Asynchronous videos are also becoming increasingly important. Instead of a physical end-of-quarter showcase, ENG 3 students are learning to make videos for their final presentations. In an environment where keeping students engaged is a challenge, Rashtian uses video in live lectures to stay active and interactive, switching between multiple devices to give them the most thorough experience possible.
TAs in ENG 3 and ECE make videos for their students on almost a daily basis and post them to Aggie Video. In ECE, the TAs use these videos to demonstrate the lab before the students try it, and in ENG3, TAs cover everything from wiring circuits and Arduino basics to recording Zoom meetings and adding videos to presentations. This is all part of building online toolkits for each class.
“You need to spend a lot of time to refine and improve the quality and make it something that students enjoy watching,” said Rashtian.
In addition, campus has compiled a plethora of resources for students, TAs and faculty on everything from technology like Zoom and Canvas to how to design a class for remote instruction to help them through the change.
Before the shelter-in-place, seniors engineering in each department were given real-world problems to solve with a design that they build in teams and present at the annual Design Showcase. The project is a capstone of their undergraduate experience and, for many, a stepping stone to jobs.
BAE Ph.D. student Vivian Vuong, a graduate advisor to a BAE senior design team, was impressed with how much the students have remained enthusiastic. Her team has used Arduinos left over from siblings’ projects to build circuits and tested designs in their parents’ backyard to get as close to a real-world environment as they can.
“They’re very scrappy,” she said. “They were very willing and able to figure it out themselves and make the best of this not-so-great situation.”
For the MSE students, the shelter-in-place order came the same day that they presented their design concepts to their peers. With the projects already in progress, the teams had to shift from building something to creating models of the design using engineering software.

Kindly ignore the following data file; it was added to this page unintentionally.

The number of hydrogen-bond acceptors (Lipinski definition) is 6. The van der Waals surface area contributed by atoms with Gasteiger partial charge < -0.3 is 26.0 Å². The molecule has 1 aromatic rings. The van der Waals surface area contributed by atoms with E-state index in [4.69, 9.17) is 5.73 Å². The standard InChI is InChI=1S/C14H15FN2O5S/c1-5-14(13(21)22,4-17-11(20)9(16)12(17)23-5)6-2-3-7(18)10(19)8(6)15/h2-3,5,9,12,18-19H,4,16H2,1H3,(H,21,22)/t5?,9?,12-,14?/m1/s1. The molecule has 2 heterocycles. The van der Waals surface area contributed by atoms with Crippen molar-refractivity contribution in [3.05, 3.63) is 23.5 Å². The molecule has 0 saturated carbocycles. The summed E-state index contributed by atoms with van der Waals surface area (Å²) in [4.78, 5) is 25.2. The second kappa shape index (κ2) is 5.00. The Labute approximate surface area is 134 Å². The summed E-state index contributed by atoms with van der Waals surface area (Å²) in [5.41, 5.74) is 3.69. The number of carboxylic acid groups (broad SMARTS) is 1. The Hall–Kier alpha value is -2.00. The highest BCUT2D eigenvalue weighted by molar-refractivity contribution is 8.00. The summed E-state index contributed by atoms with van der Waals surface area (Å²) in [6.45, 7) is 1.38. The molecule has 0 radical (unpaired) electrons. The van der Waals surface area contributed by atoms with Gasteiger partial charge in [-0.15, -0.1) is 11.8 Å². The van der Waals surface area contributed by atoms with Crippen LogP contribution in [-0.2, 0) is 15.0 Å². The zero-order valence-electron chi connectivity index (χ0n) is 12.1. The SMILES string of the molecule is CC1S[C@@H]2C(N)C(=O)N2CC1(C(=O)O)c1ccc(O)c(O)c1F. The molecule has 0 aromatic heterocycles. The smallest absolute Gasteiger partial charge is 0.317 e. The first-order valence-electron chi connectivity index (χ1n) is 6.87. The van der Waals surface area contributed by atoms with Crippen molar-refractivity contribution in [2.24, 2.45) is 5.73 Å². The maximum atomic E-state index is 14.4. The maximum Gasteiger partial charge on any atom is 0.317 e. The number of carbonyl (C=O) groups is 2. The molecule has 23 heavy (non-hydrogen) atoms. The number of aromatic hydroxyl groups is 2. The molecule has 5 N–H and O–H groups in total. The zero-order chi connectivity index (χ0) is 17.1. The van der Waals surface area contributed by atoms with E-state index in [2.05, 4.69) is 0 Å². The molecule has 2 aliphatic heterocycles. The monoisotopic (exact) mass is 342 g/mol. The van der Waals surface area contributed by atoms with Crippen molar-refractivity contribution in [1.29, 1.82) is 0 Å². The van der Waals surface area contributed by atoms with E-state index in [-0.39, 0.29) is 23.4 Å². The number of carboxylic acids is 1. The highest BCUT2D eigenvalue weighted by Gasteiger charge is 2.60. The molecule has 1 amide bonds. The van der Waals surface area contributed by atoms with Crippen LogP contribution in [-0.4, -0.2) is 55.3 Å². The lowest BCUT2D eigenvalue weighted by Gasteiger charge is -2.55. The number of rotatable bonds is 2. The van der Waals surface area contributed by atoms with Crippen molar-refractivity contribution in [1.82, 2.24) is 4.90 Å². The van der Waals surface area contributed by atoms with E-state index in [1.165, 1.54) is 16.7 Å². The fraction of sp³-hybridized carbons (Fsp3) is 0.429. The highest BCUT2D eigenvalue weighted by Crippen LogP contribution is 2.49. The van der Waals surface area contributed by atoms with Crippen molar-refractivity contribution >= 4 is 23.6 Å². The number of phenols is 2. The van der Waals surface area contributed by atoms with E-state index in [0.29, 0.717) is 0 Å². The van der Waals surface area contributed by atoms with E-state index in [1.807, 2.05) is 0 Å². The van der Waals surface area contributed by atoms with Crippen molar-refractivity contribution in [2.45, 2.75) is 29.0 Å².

“They still need to solve the same problem, they’re just now using a different tool,” said van Benthem, who taught the department’s senior design course this spring.
Using modeling software was a challenge, however, as most students had never used it before. Despite the learning curve, van Benthem says it was a valuable learning opportunity and a good place to begin making modeling a permanent part of the undergraduate curriculum.
“It was a true challenge, but we are all running with it, I think, rather successfully,” he said.
A silver lining of remote instruction may be that it’s building a greater sense of community across the college as students, TAs and faculty support one another.
This is important in ENG 3, where every student is building their own design or part of a design. Combining and modifying these ideas into a single design is known as iterative engineering design—something the instructional team has made sure to emphasized.
“It’s put the students in a position where they have the opportunity to explain things to each other, even more than in the past,” said Swackhamer. “It’s really re-enforced the community aspect of engineering design.”
Rashtian has found a way to incentivize this in his classes by giving extra credit to students who finish labs early and are willing to help their peers. This not only helps reduce the workload on Rashtain and the TAs, but helps students better understand the material.
“Often times we learn better when we teach, so by teaching the material to their peers, it helps them as well,” he said.
Rashtian also tries to build community by holding daily office hours for all ECE students, who can make an appointment to talk to him about any challenges they’ve faced. A survey conducted by campus also noted the office hours were valued by students and instructors alike and it helped both feel connected to one another in an environment that can feel isolating.
“There’s a lot of community happening,” said Vuong. “The undergrads are supporting each other, the grad students are supporting the undergrads while checking in with each other, and when I meet with most faculty members, the first question they ask is, ‘how are you doing?’”
This story was featured in the Fall 2020 issue of Engineering Progress.